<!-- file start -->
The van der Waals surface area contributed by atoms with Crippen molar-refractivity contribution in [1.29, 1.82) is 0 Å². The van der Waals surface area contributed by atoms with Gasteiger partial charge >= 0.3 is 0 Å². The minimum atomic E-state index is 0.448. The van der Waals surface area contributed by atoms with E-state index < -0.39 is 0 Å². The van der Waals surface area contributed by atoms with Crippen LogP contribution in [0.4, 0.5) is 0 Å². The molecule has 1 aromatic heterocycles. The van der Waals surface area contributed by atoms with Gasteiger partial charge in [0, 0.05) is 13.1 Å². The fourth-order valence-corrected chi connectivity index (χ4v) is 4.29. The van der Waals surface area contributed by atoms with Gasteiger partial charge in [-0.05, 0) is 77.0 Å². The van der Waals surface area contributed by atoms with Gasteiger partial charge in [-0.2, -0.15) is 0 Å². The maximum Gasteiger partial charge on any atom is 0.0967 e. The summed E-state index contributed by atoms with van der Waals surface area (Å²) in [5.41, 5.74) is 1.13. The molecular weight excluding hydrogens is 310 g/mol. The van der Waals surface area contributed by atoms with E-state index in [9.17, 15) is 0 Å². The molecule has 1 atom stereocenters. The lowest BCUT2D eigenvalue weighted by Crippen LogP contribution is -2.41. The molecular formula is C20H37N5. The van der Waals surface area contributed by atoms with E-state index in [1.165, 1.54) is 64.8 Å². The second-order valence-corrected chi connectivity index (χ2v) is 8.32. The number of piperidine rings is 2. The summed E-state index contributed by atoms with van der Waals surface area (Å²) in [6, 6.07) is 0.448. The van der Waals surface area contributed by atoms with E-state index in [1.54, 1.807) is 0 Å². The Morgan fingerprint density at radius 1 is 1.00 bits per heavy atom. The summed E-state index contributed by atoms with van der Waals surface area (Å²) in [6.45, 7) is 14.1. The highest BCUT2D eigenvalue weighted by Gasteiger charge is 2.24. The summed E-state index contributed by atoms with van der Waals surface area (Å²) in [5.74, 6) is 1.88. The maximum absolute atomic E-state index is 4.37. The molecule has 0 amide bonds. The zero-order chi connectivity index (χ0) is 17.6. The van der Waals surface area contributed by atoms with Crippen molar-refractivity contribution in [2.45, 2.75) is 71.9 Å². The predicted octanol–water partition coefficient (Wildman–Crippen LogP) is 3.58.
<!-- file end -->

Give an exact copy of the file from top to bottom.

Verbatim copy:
The van der Waals surface area contributed by atoms with Crippen molar-refractivity contribution in [1.29, 1.82) is 0 Å². The van der Waals surface area contributed by atoms with Gasteiger partial charge >= 0.3 is 0 Å². The minimum atomic E-state index is 0.448. The van der Waals surface area contributed by atoms with E-state index < -0.39 is 0 Å². The van der Waals surface area contributed by atoms with Crippen LogP contribution in [0.4, 0.5) is 0 Å². The molecule has 1 aromatic heterocycles. The van der Waals surface area contributed by atoms with Gasteiger partial charge in [0, 0.05) is 13.1 Å². The fourth-order valence-corrected chi connectivity index (χ4v) is 4.29. The van der Waals surface area contributed by atoms with Gasteiger partial charge in [-0.05, 0) is 77.0 Å². The van der Waals surface area contributed by atoms with Gasteiger partial charge in [-0.2, -0.15) is 0 Å². The maximum Gasteiger partial charge on any atom is 0.0967 e. The summed E-state index contributed by atoms with van der Waals surface area (Å²) in [5.41, 5.74) is 1.13. The molecular weight excluding hydrogens is 310 g/mol. The van der Waals surface area contributed by atoms with E-state index in [9.17, 15) is 0 Å². The molecule has 1 atom stereocenters. The lowest BCUT2D eigenvalue weighted by Crippen LogP contribution is -2.41. The molecular formula is C20H37N5. The van der Waals surface area contributed by atoms with E-state index in [1.165, 1.54) is 64.8 Å². The second-order valence-corrected chi connectivity index (χ2v) is 8.32. The number of piperidine rings is 2. The summed E-state index contributed by atoms with van der Waals surface area (Å²) in [6, 6.07) is 0.448. The van der Waals surface area contributed by atoms with E-state index in [1.54, 1.807) is 0 Å². The Morgan fingerprint density at radius 1 is 1.00 bits per heavy atom. The summed E-state index contributed by atoms with van der Waals surface area (Å²) in [6.45, 7) is 14.1. The highest BCUT2D eigenvalue weighted by Gasteiger charge is 2.24. The summed E-state index contributed by atoms with van der Waals surface area (Å²) in [5.74, 6) is 1.88. The maximum absolute atomic E-state index is 4.37. The molecule has 0 amide bonds. The zero-order chi connectivity index (χ0) is 17.6. The van der Waals surface area contributed by atoms with Crippen molar-refractivity contribution in [2.45, 2.75) is 71.9 Å². The predicted octanol–water partition coefficient (Wildman–Crippen LogP) is 3.58.